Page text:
Press releases

 


The Low Incomes Tax Reform Group (LITRG) is urging people who wish to claim childcare vouchers to act before 4 October 2018.

A Scottish Government proposal to give councils the power to increase business rates on out of town shopping centres and online retailers would be a bureaucratic burden, tax professionals have warned.

Commenting on the launch of the Help to Save scheme today, which gives some tax credits or Universal Credit claimants the opportunity to earn a tax-free bonus of up to 50 per cent on amounts saved, Victoria Todd, of the Low Incomes Tax Reform Group (LITRG), said:

Following yesterday’s announcement by the government that it has abandoned its plans to abolish Class 2 National Insurance contributions (NIC) for the self-employed, campaigners have said the whole area of National Insurance needs a comprehensive review.

The Chartered Institute of Taxation (CIOT) has said the proposed scrapping of compensation for delays to the payment of VAT refunds by HMRC is unfair and likely to harm affected business’ cash flows.

The Low Incomes Tax Reform Group (LITRG) is reminding people who work in the ‘gig economy’ that the 5 October self-assessment registration deadline is approaching fast. The advice is included in LITRG’s new tax factsheet for those working in the growing ‘gig economy’ sector. Its publication comes after worrying HMRC research suggests that many of those working in the ‘gig economy’ may not consider the work they do to be taxable.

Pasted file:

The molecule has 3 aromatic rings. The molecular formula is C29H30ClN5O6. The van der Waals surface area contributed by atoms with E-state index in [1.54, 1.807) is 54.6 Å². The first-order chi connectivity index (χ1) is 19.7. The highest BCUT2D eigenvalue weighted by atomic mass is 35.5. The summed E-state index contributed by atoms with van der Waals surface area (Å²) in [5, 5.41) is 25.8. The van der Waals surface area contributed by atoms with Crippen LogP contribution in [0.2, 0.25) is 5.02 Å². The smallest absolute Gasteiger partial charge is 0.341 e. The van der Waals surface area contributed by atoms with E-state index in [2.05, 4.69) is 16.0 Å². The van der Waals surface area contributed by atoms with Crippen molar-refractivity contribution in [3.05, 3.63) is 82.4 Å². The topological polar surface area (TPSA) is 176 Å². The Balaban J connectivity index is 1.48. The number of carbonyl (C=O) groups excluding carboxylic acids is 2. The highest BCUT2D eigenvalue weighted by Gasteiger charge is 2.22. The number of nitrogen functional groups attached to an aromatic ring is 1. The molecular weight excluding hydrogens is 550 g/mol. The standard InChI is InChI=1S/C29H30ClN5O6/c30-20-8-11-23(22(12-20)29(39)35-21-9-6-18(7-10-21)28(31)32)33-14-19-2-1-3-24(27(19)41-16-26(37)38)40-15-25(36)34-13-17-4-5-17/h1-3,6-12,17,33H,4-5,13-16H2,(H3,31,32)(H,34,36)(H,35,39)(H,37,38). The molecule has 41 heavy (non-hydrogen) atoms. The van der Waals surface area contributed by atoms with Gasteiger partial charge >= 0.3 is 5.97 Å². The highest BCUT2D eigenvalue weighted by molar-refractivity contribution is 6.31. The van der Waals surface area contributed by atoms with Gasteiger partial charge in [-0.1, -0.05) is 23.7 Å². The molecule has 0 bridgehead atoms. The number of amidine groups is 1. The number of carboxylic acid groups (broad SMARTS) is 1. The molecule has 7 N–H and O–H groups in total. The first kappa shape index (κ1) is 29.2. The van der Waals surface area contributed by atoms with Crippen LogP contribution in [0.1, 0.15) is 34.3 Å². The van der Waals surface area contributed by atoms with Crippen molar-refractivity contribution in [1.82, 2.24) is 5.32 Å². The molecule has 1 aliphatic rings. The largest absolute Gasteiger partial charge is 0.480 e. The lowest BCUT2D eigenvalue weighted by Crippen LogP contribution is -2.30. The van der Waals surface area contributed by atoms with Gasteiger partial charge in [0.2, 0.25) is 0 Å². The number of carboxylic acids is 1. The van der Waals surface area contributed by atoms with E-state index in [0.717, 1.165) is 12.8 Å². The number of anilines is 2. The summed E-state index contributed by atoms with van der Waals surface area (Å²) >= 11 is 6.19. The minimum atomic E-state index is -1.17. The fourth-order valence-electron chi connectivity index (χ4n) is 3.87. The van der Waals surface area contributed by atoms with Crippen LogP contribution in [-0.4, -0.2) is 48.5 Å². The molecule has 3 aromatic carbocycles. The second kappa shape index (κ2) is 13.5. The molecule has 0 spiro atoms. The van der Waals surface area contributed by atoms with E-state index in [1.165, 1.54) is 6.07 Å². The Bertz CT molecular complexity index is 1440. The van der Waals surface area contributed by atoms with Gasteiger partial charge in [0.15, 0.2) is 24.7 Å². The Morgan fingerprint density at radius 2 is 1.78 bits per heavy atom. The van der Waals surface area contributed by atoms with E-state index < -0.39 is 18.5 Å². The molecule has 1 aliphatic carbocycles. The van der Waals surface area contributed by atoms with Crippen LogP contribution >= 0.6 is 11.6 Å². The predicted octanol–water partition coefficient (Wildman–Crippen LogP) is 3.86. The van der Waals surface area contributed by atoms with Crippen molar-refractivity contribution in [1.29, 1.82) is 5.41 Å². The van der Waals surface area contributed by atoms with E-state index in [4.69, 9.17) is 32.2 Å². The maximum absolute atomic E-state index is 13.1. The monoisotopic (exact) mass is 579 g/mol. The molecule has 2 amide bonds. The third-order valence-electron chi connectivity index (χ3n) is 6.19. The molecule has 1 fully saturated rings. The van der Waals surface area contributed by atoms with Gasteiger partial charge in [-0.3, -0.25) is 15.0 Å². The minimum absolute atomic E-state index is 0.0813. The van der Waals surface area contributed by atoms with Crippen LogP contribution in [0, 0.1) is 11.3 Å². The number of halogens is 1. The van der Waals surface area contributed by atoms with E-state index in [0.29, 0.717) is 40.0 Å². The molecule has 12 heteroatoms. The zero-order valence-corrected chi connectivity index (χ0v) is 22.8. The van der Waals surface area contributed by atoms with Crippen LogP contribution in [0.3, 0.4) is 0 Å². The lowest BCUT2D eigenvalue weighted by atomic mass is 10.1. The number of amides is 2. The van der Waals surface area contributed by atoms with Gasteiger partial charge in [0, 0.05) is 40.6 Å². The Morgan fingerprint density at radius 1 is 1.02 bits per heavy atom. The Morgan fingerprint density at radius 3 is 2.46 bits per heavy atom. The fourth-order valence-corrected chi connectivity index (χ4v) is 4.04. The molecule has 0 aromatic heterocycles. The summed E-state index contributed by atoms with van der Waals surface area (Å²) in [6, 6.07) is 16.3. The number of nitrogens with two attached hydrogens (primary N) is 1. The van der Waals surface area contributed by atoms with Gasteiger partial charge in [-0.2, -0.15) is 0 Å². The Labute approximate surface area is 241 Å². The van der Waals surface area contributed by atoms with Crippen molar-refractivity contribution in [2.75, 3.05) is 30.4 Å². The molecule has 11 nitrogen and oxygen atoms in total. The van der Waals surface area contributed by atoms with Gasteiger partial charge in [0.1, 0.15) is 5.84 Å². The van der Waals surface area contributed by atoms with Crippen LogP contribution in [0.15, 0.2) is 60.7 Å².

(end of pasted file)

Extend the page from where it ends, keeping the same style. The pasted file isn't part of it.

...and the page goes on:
The LITRG is reminding students who have been working over the summer to make sure they have not overpaid tax and, if they have, to claim a refund from HMRC.

Taxpayers have only a few weeks left to disclose undeclared offshore tax liabilities to HMRC or risk a stiff penalty. The Chartered Institute of Taxation (CIOT) is urging individuals who need to make a disclosure, or are unsure about making a disclosure, to act before the 30 September deadline.

The Chartered Institute of Taxation (CIOT) is suggesting an alternative to HMRC’s extension of the public sector ‘off-payroll’ working rules to the private sector. The Institute believes this will avoid repeating mistakes with last year’s rollout in the public sector, while enabling HMRC to curb non-compliance with IR35 tax rules by some people who set up and work through their own personal service companies (PSCs).1

June 2018 saw more than 600 ADIT (Advanced Diploma in International Taxation) students sit their exams in a record 50 cities around the world.